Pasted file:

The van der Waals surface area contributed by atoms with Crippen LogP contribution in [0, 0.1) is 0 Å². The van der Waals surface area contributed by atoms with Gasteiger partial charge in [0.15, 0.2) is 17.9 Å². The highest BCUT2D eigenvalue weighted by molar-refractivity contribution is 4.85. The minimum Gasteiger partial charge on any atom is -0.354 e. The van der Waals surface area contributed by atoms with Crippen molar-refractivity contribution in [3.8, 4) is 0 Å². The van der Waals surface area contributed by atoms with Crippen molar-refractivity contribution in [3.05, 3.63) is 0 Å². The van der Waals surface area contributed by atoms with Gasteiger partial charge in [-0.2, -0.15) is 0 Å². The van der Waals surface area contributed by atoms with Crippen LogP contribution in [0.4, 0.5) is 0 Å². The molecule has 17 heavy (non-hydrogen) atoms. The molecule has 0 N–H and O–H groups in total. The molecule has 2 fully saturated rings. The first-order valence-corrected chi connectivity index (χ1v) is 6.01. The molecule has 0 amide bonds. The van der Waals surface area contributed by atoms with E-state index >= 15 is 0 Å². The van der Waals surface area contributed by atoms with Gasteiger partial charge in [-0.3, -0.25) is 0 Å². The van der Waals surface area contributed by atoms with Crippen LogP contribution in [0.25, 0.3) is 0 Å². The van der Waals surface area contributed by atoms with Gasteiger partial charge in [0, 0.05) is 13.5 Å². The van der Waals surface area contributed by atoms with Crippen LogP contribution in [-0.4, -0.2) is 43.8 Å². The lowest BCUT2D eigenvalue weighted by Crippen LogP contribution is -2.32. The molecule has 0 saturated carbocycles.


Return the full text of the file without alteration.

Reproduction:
The van der Waals surface area contributed by atoms with Crippen LogP contribution in [0, 0.1) is 0 Å². The van der Waals surface area contributed by atoms with Gasteiger partial charge in [0.15, 0.2) is 17.9 Å². The highest BCUT2D eigenvalue weighted by molar-refractivity contribution is 4.85. The minimum Gasteiger partial charge on any atom is -0.354 e. The van der Waals surface area contributed by atoms with Crippen molar-refractivity contribution in [3.8, 4) is 0 Å². The van der Waals surface area contributed by atoms with Crippen molar-refractivity contribution in [3.05, 3.63) is 0 Å². The van der Waals surface area contributed by atoms with Gasteiger partial charge in [-0.2, -0.15) is 0 Å². The van der Waals surface area contributed by atoms with Crippen LogP contribution in [0.4, 0.5) is 0 Å². The molecule has 17 heavy (non-hydrogen) atoms. The molecule has 0 N–H and O–H groups in total. The molecule has 2 fully saturated rings. The first-order valence-corrected chi connectivity index (χ1v) is 6.01. The molecule has 0 amide bonds. The van der Waals surface area contributed by atoms with E-state index >= 15 is 0 Å². The van der Waals surface area contributed by atoms with Gasteiger partial charge in [-0.3, -0.25) is 0 Å². The van der Waals surface area contributed by atoms with Crippen LogP contribution in [0.25, 0.3) is 0 Å². The van der Waals surface area contributed by atoms with Gasteiger partial charge in [0, 0.05) is 13.5 Å². The van der Waals surface area contributed by atoms with Crippen LogP contribution in [-0.4, -0.2) is 43.8 Å². The lowest BCUT2D eigenvalue weighted by Crippen LogP contribution is -2.32. The molecule has 0 saturated carbocycles.